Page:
Weekday Sourdough

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There are days when you want to try out a new sourdough recipe. There are days when you have the time to sit down and improvise; tweaking your own recipe in the search for that 'nirvana' of the bread world. 

And, there are times when you hanker after a straightforward sourdough recipe that, quite simply, 'works'. 

I hope this is the latter. It's modelled on the type of sourdough that San Franciscans know and love. I'd hesitate to call it 'Tartine' sourdough as it does not exactly follow the strict approach used by Chad Robertson over at the Tartine Bakery at 600, Guerrero Street in the Mission District of San Francisco, a wonderful shop from where I bought my first Tartine sourdough loaf. 

However, at 73% hydration, it's a respectable sourdough that is manageable within a busy schedule. I've called it Weekday Sourdough, because it's Monday and it's the sort of bread you should be able to fit in around everything else you need to do. 


850 gms strong white bread flour

150 gms wholemeal flour

700 gms tepid filtered water

20 gms crushed sea salt

200 gms active starter

A note about the ingredients:

Flour - I'm using 13.5% protein strong white bread flour and a basic wholemeal (wholewhat) flour. 

Water - always filtered and always tepid

Salt - Currently, my salt is from Cornwall - sea salt flakes, lightly crushed. 

Starter: this is a rye flour starter. It's been fed 8 hours previously and kept at 20⁰C. For this bake, I feed it at a ratio of 1 part starter to 1 part water and 1 part strong white bread flour. (100 gms of each - the little that is surplus will go back into the motherlode in the refrigerator)


  • Add the flours to a large bowl and mix in the water and then the starter. Mix well to incorporate everything and then cover and leave, at room temperature, for 45 minutes to autolyse. 
  • Add the salt and mix thoroughly. 

Now you have a decision to make. 

For those of you who really do not have a lot of time, knead the dough for about 10 minutes and then leave, covered and at room temperature for several hours until it has doubled in size. 

However, and this is more preferable.....follow the instructions below. 

  • Carry out a set of stretch and folds (Imagine the dough as a compass. Pull up the edge facing north and fold it over into the middle. Then repeat for the remaining three main compass points, west, south and east). Then recover and leave for 30 minutes. 
  • Repeat this stretch and fold process three times more over a two hour period.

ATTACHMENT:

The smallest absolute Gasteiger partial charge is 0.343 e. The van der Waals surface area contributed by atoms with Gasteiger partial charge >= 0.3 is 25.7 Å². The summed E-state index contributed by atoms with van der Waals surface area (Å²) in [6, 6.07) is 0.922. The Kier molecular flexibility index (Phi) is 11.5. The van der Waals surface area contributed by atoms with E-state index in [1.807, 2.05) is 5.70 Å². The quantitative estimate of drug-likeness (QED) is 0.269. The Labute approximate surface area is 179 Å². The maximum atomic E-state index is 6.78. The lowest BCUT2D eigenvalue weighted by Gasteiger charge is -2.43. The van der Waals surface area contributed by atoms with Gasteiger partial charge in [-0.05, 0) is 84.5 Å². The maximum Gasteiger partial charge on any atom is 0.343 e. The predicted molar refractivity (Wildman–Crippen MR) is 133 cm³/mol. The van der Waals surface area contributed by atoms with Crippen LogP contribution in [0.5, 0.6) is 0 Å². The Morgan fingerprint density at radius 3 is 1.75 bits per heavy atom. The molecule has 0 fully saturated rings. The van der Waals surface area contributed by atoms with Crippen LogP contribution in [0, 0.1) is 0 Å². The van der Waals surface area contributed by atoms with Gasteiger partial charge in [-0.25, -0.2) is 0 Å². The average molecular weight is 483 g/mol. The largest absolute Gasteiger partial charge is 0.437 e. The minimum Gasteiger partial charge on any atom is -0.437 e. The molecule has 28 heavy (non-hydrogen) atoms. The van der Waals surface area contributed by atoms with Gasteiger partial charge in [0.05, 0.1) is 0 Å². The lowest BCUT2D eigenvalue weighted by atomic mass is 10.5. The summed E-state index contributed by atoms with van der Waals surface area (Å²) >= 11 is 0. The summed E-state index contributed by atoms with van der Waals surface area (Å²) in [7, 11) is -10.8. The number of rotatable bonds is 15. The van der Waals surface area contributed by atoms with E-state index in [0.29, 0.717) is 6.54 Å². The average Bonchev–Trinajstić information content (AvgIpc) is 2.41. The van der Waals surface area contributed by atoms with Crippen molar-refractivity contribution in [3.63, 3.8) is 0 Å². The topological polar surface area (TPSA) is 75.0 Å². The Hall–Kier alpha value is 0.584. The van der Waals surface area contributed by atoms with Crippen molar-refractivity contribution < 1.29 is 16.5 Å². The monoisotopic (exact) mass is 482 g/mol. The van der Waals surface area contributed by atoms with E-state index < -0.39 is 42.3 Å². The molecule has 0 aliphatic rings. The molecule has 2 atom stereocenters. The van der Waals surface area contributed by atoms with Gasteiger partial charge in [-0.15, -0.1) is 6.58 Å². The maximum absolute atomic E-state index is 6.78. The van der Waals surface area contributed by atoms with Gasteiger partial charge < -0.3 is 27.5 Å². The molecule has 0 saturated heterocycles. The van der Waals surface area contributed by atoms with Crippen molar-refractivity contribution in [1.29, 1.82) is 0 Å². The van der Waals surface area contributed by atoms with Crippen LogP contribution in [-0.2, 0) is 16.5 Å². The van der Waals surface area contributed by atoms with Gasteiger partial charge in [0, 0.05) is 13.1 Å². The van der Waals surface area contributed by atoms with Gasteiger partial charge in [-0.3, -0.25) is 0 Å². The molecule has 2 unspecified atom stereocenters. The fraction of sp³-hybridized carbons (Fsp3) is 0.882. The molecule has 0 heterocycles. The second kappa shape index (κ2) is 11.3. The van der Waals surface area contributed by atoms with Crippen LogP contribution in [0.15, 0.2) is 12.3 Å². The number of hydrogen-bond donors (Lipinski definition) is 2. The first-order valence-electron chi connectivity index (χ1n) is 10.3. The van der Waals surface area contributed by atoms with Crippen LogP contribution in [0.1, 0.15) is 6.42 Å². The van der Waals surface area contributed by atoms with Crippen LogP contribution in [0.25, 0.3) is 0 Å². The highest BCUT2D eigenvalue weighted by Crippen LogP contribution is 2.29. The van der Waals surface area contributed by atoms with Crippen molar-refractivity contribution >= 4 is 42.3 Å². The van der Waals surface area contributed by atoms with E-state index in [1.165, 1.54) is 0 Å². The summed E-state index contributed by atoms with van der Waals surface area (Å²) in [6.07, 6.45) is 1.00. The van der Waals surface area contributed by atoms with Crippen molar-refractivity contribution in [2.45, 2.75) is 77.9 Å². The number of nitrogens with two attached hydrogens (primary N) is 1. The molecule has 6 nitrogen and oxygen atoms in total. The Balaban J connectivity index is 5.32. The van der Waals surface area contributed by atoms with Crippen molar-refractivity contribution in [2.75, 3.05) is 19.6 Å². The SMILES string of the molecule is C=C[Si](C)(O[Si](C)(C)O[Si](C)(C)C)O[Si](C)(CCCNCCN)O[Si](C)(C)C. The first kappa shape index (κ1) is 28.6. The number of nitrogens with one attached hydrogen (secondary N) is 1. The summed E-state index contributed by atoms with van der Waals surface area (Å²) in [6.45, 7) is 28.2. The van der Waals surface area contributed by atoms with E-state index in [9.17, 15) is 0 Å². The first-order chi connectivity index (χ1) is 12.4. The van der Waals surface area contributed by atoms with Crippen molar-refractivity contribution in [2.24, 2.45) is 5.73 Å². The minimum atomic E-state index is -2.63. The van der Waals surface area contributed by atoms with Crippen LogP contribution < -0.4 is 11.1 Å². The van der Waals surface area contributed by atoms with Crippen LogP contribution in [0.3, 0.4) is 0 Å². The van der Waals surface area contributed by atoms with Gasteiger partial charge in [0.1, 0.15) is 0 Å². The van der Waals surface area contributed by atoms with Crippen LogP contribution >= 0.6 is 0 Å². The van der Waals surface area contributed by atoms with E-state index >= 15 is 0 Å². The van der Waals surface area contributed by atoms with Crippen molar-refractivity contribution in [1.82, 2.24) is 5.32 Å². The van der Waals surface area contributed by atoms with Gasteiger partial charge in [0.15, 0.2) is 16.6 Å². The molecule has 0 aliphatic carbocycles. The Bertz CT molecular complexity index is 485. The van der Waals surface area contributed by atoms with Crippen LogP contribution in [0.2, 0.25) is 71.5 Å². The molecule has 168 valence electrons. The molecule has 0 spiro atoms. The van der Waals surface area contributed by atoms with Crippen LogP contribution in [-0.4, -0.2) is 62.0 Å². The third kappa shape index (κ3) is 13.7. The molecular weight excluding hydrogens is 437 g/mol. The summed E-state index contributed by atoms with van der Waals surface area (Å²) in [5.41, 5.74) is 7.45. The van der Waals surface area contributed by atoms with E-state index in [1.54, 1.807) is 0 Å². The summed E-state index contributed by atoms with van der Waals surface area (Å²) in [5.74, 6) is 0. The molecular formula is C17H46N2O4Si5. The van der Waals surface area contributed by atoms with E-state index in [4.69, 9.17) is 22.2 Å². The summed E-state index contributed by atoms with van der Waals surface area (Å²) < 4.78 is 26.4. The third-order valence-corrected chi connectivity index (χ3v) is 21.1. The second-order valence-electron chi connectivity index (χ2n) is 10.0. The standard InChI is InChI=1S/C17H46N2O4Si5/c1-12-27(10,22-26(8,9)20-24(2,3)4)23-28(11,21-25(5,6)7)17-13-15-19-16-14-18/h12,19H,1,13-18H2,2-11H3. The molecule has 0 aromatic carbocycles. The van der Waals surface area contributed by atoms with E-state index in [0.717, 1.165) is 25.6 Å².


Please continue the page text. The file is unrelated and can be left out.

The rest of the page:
That's the end of the 'work the dough' process. Now we have to allow the dough to ferment. 
  • Tip the dough out into a large container and mark the side with the level the dough is at. Then, cover and place somewhere warm for a few hours. 
  • Don't watch the clock....watch the dough. You're looking for the dough to rise about 80% - 90% above the original volume. Marking the container (or having a straight sided container) can be very helpful. 
In a 'warm place'. 

When the dough has risen to 80% - 90% of the original volume, this bulk fermentation is now at an end. From here on in, handle the dough very carefully. There will be a lot of CO2 trapped in the body of the dough and you want to lose as little as possible. 

Five hours later
  • Using rice flour, if possible, flour a work top and gently tip the dough out onto the surface. 
  • Prepare your bannetons or proofing containers
If you have wicker bannetons, or similar, that's great. However, any bowl will do as a banneton, providing it is well-floured and / or lined with well-floured cloth. Again, rice flour is ideal. Make sure that the size of your banneton matches the dimension of your baking pot, Dutch oven, casserole. Or, if you are baking on a pizza stone or baking steel, then it should be large enough to accommodate the dimensions of the banneton. 
  • Gently, divide the dough into appropriate portions and bring the edges into the middle to form a ball. Turn the ball over so the seams are on the underneath and, with the edges of your palms, drag the ball down the worktop to build up surface tension on the skin of the dough. 
  • Place the dough into the banneton (well-floured), cover or place in a sealed plastic bag and place in the refrigerator for at least 12 hours. 

My refrigerator is at between 4⁰C and 5⁰C. Remember lower shelves are colder. This process is called cold proofing. The dough will go to sleep and the taste will develop. 
  • Prepare your baking pot and preheat your oven to 240⁰C. 
  • When you're ready, bring the dough out of the refrigerator and gently invert the dough onto a piece of parchment paper or silicone sling.
  • With a sharp blade or razor, slash the dough from the middle to both ends. 
  • Place the dough in the baking pot and bake for 30 minutes with the lid in place.
  • Remove the lid and continue to bake at 230⁰C for 20 - 25 minutes until the dough sounds hollow when tapped on the underneath or the internal temperature has reached 99⁰C. 
  • Remove the loaf from the oven and cool on a rack for at least two hours.

Happy baking. 


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